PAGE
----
SpaceX has since attributed the anomaly to a worn out engine cover that allowed hot gases to seep into places they weren't supposed to. This caused one of Falcon 9's engines to shut down during flight. The rocket is designed to be able to complete its mission even if it loses an engine, but it was unable to slow itself enough to touchdown on the drone ship, and instead landed in the ocean. 

An upgraded version of Falcon 9 debuted in 2018, and the company boasted that it expected each Falcon 9 first stage could fly an estimated 10 times with little-to-no refurbishments in between, and as many as 100 times before retirement. 

One of SpaceX's other boosters is very close to achieving that milestone as it hit its ninth launch and landing last week. B1051, is the fleet's leader and could blast off on its historic flight in the near future. 

 Constellation competition  

With tonight's launch success, SpaceX has launched more than 1,300 Starlink satellites into orbit, which includes some that are no longer operational. And there are many more launches coming as SpaceX's initial Starlink constellation will consist of 1,440 satellites. However, the company has sought approval for tens of thousands more.

The company launched its massive constellation, with one major goal: to connect the globe. To that end, SpaceX designed a fleet of flat paneled broadband satellites that will fly over the Earth, providing users across the globe with internet coverage. In particular those in rural and remote areas who otherwise would not have connectivity.

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SpaceX's 60 new Starlink satellites can be seen in a stack over a brilliant blue Earth as dawn approaches after a successful launch on March 24, 2021. (Image credit: SpaceX)

Currently Starlink is still in beta-testing as SpaceX works to fill out its initial constellation. Users in the U.S., Canada, the U.K., Germany and now New Zealand can access the service. SpaceX is taking preorders for when it rolls out full commercial services sometime later this year.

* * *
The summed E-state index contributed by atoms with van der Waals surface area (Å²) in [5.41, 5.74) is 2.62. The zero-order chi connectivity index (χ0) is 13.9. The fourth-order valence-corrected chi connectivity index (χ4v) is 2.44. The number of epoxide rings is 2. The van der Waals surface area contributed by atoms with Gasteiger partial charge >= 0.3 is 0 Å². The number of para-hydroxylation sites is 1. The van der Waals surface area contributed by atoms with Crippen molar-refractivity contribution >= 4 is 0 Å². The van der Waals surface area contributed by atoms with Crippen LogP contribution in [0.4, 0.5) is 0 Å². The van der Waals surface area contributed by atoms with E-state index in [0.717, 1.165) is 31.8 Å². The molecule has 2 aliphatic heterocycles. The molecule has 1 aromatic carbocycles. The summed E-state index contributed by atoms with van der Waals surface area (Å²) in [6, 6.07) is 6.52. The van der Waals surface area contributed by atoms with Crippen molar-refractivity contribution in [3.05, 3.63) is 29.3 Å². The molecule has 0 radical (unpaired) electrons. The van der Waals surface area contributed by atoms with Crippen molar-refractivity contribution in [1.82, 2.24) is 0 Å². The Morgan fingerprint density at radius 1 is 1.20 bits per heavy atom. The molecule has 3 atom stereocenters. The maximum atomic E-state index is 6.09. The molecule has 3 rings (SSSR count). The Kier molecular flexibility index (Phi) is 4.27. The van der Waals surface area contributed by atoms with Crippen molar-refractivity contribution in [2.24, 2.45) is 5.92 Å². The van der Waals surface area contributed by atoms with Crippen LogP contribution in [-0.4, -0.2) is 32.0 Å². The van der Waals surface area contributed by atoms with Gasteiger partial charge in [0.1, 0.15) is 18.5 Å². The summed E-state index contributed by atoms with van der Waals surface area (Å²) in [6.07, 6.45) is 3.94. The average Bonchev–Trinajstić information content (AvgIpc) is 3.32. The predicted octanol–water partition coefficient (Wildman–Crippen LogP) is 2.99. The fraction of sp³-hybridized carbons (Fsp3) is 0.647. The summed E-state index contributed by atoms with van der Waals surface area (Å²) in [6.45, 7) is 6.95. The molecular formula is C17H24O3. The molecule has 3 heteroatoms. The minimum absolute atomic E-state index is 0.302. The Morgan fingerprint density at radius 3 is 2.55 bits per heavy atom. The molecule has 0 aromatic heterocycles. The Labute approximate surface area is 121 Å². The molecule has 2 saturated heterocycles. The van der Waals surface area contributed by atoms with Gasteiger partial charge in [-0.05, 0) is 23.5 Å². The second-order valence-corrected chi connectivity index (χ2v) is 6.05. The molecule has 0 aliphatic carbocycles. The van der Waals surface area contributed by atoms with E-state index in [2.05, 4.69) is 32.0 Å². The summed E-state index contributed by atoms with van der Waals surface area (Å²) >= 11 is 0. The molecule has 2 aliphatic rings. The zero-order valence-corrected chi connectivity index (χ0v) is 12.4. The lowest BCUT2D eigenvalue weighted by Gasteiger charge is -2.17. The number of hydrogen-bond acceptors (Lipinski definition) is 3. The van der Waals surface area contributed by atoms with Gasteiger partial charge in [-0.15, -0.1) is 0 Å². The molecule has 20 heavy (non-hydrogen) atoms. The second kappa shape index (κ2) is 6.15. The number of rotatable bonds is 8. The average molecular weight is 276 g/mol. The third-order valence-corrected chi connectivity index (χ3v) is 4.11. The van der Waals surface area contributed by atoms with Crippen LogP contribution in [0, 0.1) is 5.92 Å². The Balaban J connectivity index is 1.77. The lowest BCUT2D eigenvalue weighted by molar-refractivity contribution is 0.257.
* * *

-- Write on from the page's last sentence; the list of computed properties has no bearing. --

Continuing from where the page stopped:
Users can reserve the service with a $99 deposit, by signing up on the company’s website. 

SpaceX is not the only company with aspirations of connecting the globe. OneWeb, a London-based company, is preparing for a launch of its own. If all goes as planned, late Wednesday (US time), a Russian Soyuz 2.1b will carry 36 OneWeb satellites to space. The company launched its most recent mission in December.

OneWeb has a total of 19 flights planned, which will deposit a total of 650 internet-beaming satellites into space. And has launched five of those flights to date. (Amazon and Telstar also have constellations planned but have yet to launch any hardware.)

 Falling fairings 

SpaceX's newest boat, the Shelia Bordelon, made its debut this morning as she pulled the rocket's payload fairings out of the water. Fleet watchers were all a buzz as the boat, painted bright pink and blue, sailed into Port Canaveral last week and parked at the SpaceX docks. 

It's unclear if this boat will be a permanent member of the fleet or if the ship is just helping out short term. GO Ms. Chief and GO Ms. Tree have been sidelined for several missions now, as SpaceX has turned to its Crew Dragon recovery vessels to scoop the fairings out of the ocean. Those boats are going to have to return to Dragon duties as the next crew mission is quickly approaching. 

Both of the fairing halves have flown before, and with any luck, they will fly again soon. 

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Amy Thompson
Contributing Writer

Amy Thompson is a Florida-based space and science journalist, who joined as a contributing writer in 2015. She's passionate about all things space and is a huge science and science-fiction geek. Star Wars is her favorite fandom, with that sassy little droid, R2D2 being her favorite. She studied science at the University of Florida, earning a degree in microbiology. Her work has also been published in Newsweek, VICE, Smithsonian, and many more. Now she chases rockets, writing about launches, commercial space, space station science, and everything in between.